Sometimes it takes bold measures to solve a problem, or potential problem.
After confiding with Microsoft New Zealand’s chief technology officer Brett Roberts late last year that all was not right with my personal computer (a trojan had steadfastly refused eviction), I resolved to wipe the slate clean and start again, with a completely updated operating system and security suite.
Now I can honestly say that, despite a little short-term inconvenience, the update was worth it for peace of mind and the vastly improved system performance.
Just as I was ignorant of the need to keep my defences up to date – unfortunately many business owners are equally as oblivious to their system vulnerabilities.
As Roberts points out – many businesses still don’t understand security from a business risk perspective.
"The key driver is to think in terms of "defence in depth" – there are multiple layers of security to consider and they’re not all technological," he says. "Mitigating IT risk involves the three-legged stool of: technology, policies and people. Train your people on exactly what business you’re in and why security is so important. Put policies in place that determine who can access what, and strictly govern the downloading of files."
It’s also important to determine who’s responsible for IT security in your organisation – no matter what size company it is.
"Everyone knows who does the GST accounts in your business, but if staff don’t know who’s in charge of IT security, then you really do have a problem."
Roberts says businesses are more vulnerable to attack than ever before, particularly from blended threats, which have been linked by security experts to the almost inevitable Zero Day attacks. (Zero Day attacks will occur when it becomes possible for an exploit to be created and released immediately after a vulnerability is discovered, leaving no time for computer administrators or users to respond.)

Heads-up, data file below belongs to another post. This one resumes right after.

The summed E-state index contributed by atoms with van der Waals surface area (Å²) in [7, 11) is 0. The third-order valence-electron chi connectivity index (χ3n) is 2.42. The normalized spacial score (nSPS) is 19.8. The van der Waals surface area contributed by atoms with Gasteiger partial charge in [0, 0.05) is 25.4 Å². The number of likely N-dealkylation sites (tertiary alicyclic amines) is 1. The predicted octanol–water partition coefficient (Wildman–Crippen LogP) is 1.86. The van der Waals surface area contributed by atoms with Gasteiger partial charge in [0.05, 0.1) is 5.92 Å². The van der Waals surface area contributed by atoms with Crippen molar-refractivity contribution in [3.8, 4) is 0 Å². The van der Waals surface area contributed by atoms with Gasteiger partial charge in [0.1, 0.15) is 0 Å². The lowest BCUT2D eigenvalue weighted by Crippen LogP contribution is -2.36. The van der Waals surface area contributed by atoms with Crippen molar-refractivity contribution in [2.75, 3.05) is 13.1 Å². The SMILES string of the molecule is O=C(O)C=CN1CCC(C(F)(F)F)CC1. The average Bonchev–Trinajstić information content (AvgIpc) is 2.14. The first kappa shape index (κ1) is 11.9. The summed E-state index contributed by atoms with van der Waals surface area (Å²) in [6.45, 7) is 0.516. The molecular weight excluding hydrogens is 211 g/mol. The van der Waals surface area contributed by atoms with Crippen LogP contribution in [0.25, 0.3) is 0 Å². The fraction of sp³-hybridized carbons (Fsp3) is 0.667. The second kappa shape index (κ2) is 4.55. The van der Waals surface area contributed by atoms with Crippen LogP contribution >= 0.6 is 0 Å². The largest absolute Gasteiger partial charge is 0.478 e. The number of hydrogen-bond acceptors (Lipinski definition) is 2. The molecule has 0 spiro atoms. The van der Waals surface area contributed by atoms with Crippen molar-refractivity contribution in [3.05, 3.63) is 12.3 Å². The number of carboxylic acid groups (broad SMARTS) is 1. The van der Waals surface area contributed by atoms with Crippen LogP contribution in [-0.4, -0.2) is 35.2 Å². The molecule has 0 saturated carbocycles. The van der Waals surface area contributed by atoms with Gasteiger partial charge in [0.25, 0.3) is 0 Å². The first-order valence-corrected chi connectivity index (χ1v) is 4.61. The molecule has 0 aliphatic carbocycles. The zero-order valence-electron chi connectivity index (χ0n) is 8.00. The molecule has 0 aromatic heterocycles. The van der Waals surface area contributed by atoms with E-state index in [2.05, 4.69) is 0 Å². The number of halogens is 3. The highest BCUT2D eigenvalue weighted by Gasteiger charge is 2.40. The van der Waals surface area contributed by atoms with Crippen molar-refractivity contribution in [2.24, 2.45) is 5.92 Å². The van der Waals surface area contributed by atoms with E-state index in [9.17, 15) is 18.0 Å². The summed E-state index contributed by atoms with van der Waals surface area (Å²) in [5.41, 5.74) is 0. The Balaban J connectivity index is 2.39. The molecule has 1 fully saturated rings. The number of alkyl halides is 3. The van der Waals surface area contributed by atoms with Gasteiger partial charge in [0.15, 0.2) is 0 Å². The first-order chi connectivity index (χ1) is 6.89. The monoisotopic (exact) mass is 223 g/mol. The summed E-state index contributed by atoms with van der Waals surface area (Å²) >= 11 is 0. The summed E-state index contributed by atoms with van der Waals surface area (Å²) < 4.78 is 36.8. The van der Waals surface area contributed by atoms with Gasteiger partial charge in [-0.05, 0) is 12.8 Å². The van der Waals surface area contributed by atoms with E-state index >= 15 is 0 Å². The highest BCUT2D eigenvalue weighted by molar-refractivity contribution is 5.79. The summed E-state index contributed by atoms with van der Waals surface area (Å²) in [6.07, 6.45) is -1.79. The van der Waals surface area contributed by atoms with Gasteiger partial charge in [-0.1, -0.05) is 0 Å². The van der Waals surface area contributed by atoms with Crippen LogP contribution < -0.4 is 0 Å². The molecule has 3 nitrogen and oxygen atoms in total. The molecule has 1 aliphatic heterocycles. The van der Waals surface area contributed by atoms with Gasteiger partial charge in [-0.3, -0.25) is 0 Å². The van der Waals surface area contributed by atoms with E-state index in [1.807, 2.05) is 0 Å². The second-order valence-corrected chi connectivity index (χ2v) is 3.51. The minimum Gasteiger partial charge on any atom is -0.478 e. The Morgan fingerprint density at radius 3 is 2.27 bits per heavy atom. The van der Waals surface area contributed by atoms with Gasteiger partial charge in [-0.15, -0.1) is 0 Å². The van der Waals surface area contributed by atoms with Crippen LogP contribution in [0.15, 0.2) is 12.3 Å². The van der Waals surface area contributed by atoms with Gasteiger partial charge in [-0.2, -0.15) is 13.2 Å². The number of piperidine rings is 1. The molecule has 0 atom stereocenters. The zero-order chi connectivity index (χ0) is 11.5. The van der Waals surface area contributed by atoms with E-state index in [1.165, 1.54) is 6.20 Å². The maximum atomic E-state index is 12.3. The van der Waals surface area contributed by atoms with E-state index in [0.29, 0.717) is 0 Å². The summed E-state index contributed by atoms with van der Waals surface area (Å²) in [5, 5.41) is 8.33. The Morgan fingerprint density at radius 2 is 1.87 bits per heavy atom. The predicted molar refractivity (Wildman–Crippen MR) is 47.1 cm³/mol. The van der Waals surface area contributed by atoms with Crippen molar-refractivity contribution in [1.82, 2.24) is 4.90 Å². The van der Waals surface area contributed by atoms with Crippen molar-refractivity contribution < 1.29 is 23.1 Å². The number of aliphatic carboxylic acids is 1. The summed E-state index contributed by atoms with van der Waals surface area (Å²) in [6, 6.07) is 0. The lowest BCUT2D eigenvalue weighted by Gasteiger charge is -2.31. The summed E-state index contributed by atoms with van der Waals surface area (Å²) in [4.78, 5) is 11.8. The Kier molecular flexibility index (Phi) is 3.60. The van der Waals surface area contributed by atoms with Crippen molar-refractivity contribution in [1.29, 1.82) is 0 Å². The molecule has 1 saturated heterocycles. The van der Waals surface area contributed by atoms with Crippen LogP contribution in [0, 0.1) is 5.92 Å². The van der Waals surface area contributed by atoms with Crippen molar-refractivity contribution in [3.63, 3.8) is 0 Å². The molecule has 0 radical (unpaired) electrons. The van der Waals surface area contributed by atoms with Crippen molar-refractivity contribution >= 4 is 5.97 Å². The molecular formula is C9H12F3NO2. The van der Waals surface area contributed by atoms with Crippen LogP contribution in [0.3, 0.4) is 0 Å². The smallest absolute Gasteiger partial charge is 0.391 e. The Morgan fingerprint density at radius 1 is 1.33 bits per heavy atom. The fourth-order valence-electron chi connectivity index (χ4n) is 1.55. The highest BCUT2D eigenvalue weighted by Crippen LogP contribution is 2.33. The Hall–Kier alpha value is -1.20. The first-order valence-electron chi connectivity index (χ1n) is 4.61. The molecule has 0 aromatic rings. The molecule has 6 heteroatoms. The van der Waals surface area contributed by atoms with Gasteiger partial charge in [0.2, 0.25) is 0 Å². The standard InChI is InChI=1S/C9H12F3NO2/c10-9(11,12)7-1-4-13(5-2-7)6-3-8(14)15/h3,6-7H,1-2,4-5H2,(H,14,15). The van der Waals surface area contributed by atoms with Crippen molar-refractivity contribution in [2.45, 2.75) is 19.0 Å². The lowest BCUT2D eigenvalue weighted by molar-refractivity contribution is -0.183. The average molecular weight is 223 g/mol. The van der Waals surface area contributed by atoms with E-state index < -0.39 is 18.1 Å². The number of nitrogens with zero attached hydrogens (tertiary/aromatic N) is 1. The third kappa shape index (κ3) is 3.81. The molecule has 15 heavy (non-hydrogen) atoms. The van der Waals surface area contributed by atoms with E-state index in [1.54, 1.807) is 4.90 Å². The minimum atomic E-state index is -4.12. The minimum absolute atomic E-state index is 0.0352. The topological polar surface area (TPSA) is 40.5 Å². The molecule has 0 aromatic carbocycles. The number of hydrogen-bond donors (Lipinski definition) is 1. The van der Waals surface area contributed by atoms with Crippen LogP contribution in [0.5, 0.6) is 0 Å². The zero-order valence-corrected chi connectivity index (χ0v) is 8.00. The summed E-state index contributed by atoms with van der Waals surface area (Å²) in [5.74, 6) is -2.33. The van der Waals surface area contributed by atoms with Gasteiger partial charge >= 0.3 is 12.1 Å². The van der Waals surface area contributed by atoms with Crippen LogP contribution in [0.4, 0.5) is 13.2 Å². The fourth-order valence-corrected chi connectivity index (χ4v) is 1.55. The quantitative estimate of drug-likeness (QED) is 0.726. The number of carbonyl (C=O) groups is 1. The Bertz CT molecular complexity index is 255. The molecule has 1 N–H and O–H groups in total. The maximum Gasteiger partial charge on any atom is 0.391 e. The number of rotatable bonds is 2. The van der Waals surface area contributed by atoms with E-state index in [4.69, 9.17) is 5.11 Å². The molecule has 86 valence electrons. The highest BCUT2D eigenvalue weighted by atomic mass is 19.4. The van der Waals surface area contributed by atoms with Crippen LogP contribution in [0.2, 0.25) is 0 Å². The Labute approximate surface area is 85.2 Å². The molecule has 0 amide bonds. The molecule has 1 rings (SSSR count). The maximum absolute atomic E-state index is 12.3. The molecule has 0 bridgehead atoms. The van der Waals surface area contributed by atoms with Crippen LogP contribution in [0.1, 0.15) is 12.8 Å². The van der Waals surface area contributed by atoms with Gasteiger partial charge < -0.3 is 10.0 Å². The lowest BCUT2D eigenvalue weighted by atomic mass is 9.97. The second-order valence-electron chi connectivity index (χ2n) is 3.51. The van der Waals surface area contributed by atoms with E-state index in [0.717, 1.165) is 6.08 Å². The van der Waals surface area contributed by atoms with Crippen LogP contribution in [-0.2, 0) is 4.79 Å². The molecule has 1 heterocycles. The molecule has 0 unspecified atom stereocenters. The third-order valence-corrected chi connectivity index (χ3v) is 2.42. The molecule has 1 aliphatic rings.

He says businesses must be proactive. "Think about the bigger picture and be prepared for the unexpected." If you’re unsure just where to begin, Roberts lists the very latest Windows updates, firewalls, anti-spyware and anti-virus programs as an absolute must. He also recommends the services of a good IT partner, rather than relying on your well-intentioned mate to sort things out.
A good website for gleaning information on security issues and accessing the latest tools is www.protectmypc.co.nz . If you’re unsure which patches and updates your home computer requires, Roberts recommends http://update.microsoft.com. And if you haven’t bothered to download Service Pack Two for Windows, he says your computer is ten to 12 times more vulnerable to attack.
"Doing nothing is a bad option when it comes to IT security," advises Roberts. "You need to do what it takes to prevent malicious attacks from occurring."
Roberts also urges business owners to consider the wider picture when it comes to mitigating risk. How much of their business’s value is tied up in intellectual property? Do you have a disaster recovery plan for when Mother Nature cuts loose? What back-up is there if your customer database was suddenly trashed or stolen? Can your top salesperson walk out the door with last year’s database of quotes? How secure is your wireless network? These questions must all be addressed, and as a matter of urgency.
The old adage of "prevention is better than cure" certainly still applies, particularly when it comes to the security of business systems. So be bold, take action, and never let your defences down.NZB